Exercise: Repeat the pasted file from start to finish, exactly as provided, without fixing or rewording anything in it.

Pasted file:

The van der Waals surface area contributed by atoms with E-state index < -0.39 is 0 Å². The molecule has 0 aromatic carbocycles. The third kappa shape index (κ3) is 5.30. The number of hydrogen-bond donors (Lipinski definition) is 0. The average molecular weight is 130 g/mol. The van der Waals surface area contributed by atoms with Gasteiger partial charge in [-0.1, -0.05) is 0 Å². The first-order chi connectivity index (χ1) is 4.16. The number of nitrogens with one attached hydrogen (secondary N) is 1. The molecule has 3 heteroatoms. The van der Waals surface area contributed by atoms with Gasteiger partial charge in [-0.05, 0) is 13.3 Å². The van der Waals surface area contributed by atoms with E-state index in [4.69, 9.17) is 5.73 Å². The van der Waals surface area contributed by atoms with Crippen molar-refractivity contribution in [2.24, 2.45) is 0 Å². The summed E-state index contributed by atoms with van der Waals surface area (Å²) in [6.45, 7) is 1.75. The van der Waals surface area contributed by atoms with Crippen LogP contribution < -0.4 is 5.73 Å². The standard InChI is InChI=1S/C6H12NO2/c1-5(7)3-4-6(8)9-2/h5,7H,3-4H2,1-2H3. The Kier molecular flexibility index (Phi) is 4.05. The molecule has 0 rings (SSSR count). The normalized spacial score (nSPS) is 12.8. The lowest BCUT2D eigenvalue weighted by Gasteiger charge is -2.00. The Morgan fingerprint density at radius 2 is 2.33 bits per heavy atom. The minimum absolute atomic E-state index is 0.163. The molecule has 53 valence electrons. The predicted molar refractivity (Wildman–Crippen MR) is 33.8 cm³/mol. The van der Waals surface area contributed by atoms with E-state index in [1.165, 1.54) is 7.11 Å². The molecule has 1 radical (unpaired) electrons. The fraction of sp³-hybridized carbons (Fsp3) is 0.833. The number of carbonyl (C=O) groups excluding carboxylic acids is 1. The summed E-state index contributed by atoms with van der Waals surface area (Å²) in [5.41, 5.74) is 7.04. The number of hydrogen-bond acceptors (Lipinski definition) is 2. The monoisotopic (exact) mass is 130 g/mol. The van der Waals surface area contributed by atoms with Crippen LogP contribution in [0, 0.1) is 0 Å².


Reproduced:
The van der Waals surface area contributed by atoms with E-state index < -0.39 is 0 Å². The molecule has 0 aromatic carbocycles. The third kappa shape index (κ3) is 5.30. The number of hydrogen-bond donors (Lipinski definition) is 0. The average molecular weight is 130 g/mol. The van der Waals surface area contributed by atoms with Gasteiger partial charge in [-0.1, -0.05) is 0 Å². The first-order chi connectivity index (χ1) is 4.16. The number of nitrogens with one attached hydrogen (secondary N) is 1. The molecule has 3 heteroatoms. The van der Waals surface area contributed by atoms with Gasteiger partial charge in [-0.05, 0) is 13.3 Å². The van der Waals surface area contributed by atoms with E-state index in [4.69, 9.17) is 5.73 Å². The van der Waals surface area contributed by atoms with Crippen molar-refractivity contribution in [2.24, 2.45) is 0 Å². The summed E-state index contributed by atoms with van der Waals surface area (Å²) in [6.45, 7) is 1.75. The van der Waals surface area contributed by atoms with Crippen LogP contribution < -0.4 is 5.73 Å². The standard InChI is InChI=1S/C6H12NO2/c1-5(7)3-4-6(8)9-2/h5,7H,3-4H2,1-2H3. The Kier molecular flexibility index (Phi) is 4.05. The molecule has 0 rings (SSSR count). The normalized spacial score (nSPS) is 12.8. The lowest BCUT2D eigenvalue weighted by Gasteiger charge is -2.00. The Morgan fingerprint density at radius 2 is 2.33 bits per heavy atom. The minimum absolute atomic E-state index is 0.163. The molecule has 53 valence electrons. The predicted molar refractivity (Wildman–Crippen MR) is 33.8 cm³/mol. The van der Waals surface area contributed by atoms with E-state index in [1.165, 1.54) is 7.11 Å². The molecule has 1 radical (unpaired) electrons. The fraction of sp³-hybridized carbons (Fsp3) is 0.833. The number of carbonyl (C=O) groups excluding carboxylic acids is 1. The summed E-state index contributed by atoms with van der Waals surface area (Å²) in [5.41, 5.74) is 7.04. The number of hydrogen-bond acceptors (Lipinski definition) is 2. The monoisotopic (exact) mass is 130 g/mol. The van der Waals surface area contributed by atoms with Crippen LogP contribution in [0, 0.1) is 0 Å².